UW’s STOP Violence program offers crisis intervention and support for anyone on campus who’s been affected by sexual assault, relationship violence, or stalking, and works to educate students about the issues.
Wyoming Public Radio’s Becky Martinez spoke with UW’s new STOP Violence Coordinator Megan Selheim about what new students should bear in mind for the coming school year.
UPDATE Aug. 23, 2013: The money available for grants was based on the promises of the previous University administration. Under President Robert Sternberg, a smaller amount of money will be made available for grants, and the next few months will see revisions to the Humanities Institute plan.
The newly created Wyoming Institute for Humanities Research will offer University of Wyoming faculty grant funding for long-term projects.
Founding director Eric Sandeen says the Institute has $60,000 to distribute this fall.
Senior free safety, Marqueston Huff, wants to be a team leader for the Wyoming football team this year. As a defensive back, he has made 122 tackles, deflected ten passes and taken four interceptions. Not to mention scoring two touchdowns for the Cowboys.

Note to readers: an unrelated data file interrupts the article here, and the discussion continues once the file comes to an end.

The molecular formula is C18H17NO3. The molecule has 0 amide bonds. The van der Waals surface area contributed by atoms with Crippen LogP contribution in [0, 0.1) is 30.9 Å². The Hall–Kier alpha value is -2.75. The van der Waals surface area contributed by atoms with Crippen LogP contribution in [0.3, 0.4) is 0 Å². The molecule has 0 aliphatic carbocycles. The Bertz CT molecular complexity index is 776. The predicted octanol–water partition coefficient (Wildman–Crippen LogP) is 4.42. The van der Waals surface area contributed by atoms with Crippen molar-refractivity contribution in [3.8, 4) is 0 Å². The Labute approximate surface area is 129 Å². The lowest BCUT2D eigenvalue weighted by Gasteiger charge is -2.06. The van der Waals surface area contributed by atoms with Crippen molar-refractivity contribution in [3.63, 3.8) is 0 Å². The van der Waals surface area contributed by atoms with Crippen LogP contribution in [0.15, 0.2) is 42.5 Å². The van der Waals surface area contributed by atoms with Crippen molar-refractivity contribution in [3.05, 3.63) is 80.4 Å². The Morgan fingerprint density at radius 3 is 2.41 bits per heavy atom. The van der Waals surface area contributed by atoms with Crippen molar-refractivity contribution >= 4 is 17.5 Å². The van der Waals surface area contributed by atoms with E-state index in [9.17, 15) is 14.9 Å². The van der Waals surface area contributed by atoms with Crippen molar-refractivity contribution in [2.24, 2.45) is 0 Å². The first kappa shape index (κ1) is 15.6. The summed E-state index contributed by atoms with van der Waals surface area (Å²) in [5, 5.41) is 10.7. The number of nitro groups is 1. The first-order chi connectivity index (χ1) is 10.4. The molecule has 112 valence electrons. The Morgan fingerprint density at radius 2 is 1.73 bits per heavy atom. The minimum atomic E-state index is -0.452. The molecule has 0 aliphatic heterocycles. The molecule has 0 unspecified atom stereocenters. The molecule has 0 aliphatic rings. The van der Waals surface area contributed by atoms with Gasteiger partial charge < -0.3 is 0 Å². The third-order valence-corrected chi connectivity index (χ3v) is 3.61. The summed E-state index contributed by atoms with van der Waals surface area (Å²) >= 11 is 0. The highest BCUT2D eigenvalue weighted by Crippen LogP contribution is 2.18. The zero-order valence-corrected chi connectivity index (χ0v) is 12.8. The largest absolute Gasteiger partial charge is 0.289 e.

Huff has also weathered all of the Cowboys’ ups and downs since 2010. The team has won each Border War rivalry game against Colorado State since he arrived in Laramie, but he’s also suffered through a bowl game loss and two losing seasons.
The National Science Foundation recently awarded University of Wyoming assistant professor John Oakey its prestigious Faculty Early Career Development Award. Oakey, a chemical and petroleum engineer, will receive $400,000 to fund a project that will potentially make tissue regeneration experiments much faster, especially when studying diseases such as osteoarthritis.
The University of Wyoming has not given a pay raise to its faculty and staff in four years now and the board of trustees is concerned that scrimping on salaries has begun to adversely affect the education the university offers. David Bostrom, the president of the UW Board of Trustees, says that employee salaries don’t just need to compete state-wide but must also compete nationally and internationally within their fields.
This month, the University of Wyoming will host a field course where students will explore the geographic, historical and religious significance of Heart Mountain in northern Wyoming.
Two educators will split the teaching of the course, one focusing on history, and the other on religion. The latter, Mary Keller, is a historian of religions and a lecturer at U-W. She spoke with Wyoming Public Radio’s Rebecca Martinez from the Big Horn Radio Network in Cody about what makes Heart Mountain so special.